by Dr. Johannes Auret, Explolabs Consulting
Dr. Johannes Auret
Safety is generally considered expensive although, in theory, a higher product compliance level should result in savings. Real savings can be achieved with proper planning. This may be of some inspiration to those battling with costs.
Certification of all equipment for use in explosive atmospheres is controlled by ARP 0108, which is effectively part of legislation as it defines the legal requirements for certification of equipment for use in explosive atmospheres. According to this document, all explosion-protected (Ex) equipment shall have information assurance (IA) certificates issued by approved or accredited test
One case relates to standard motors converted to non-sparking motors (Ex nA) or dust-ignition protection motors (Ext/DIP). There are many of these motors in service and many of these do not have IA certificates for historical reasons.
The new edition of ARP 0108 (edition 2) deals with Ex certification and understandably states that this discrepancy is hazardous and must be resolved. This essentially means that such motors will have to be certified by ATLs at the first repair after release of ARP 0108 edition 2. Certification is not only an expensive process, but also very slow compared to the 24-hour breakdown recycle service which motor repairers offer.
Using standardised conversions to simplify compliance with the relevant standards may present a solution. For the standardised conversion of a TEFC induction motor to non-sparking, the conversion recipe might, for instance, require that a steel fan and sturdy steel cowl with a radial separation of at least 5 mm between fan and cowl be fitted if not already in place. This eliminates potential ignition hazards such as static and thermic sparking, frictional heat and hot particles, and impact damage on the cowl. The tests and assessments associated with evaluation of those ignition hazards are also negated by means of standardised conversion.
Standardised conversion recipes offer several benefits including that limited type testing (ATL testing) should be required for e.g. temperature ratings of T4 or better and ingress protection.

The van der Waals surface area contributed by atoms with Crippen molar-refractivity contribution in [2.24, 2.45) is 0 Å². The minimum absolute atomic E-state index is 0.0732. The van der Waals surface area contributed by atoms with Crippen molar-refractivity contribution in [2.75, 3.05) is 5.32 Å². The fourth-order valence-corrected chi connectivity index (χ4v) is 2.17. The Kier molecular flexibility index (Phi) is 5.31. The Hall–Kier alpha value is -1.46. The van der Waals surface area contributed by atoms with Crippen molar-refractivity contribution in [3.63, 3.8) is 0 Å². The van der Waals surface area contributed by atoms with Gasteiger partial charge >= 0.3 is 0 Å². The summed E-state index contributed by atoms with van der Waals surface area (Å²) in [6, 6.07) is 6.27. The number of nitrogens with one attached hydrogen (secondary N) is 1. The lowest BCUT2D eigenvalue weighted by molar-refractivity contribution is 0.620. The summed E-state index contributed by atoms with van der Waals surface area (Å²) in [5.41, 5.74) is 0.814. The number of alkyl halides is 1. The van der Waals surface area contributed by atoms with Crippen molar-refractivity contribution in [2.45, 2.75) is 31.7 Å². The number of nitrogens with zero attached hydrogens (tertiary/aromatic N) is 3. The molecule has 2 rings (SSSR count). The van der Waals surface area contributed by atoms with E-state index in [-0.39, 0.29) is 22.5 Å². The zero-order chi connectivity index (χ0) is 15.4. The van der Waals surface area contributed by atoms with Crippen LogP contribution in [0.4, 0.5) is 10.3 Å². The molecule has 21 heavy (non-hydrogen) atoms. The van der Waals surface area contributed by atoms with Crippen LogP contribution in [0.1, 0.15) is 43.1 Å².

Assessment will be based on a conversion recipe endorsed by the certifying ATL based on a review of the complete set of requirements from the relevant standards. A normal IA certificate will be issued. The majority of assessments can be carried out at the repairer’s workshop.
The novelty of this approach is simply that the use of a limited number of standardised conversions, components and materials can make certification cheaper and faster.
The anticipated certification procedure should consist of five steps. Firstly, the repairer will apply for certification. The ATL will then develop a standardised conversion recipe, after which the ATL will type test and certify the converted range. This is a once-off process and the certificate will be valid for ten years. The repairer then draws up a conversion procedure per range. Ex features must be captured here using photos, sketches or drawings. Lastly, the repairer includes the range in the production quality assurance scheme (“mark scheme”) and in the list of mark-bearing products.
In conclusion, standardised conversion recipes for Ex nA and Ex t (DIP) motors may offer a safe, cost-effective way to keep these motors in service, provided users, repairers and ATLs co-operate with each other.
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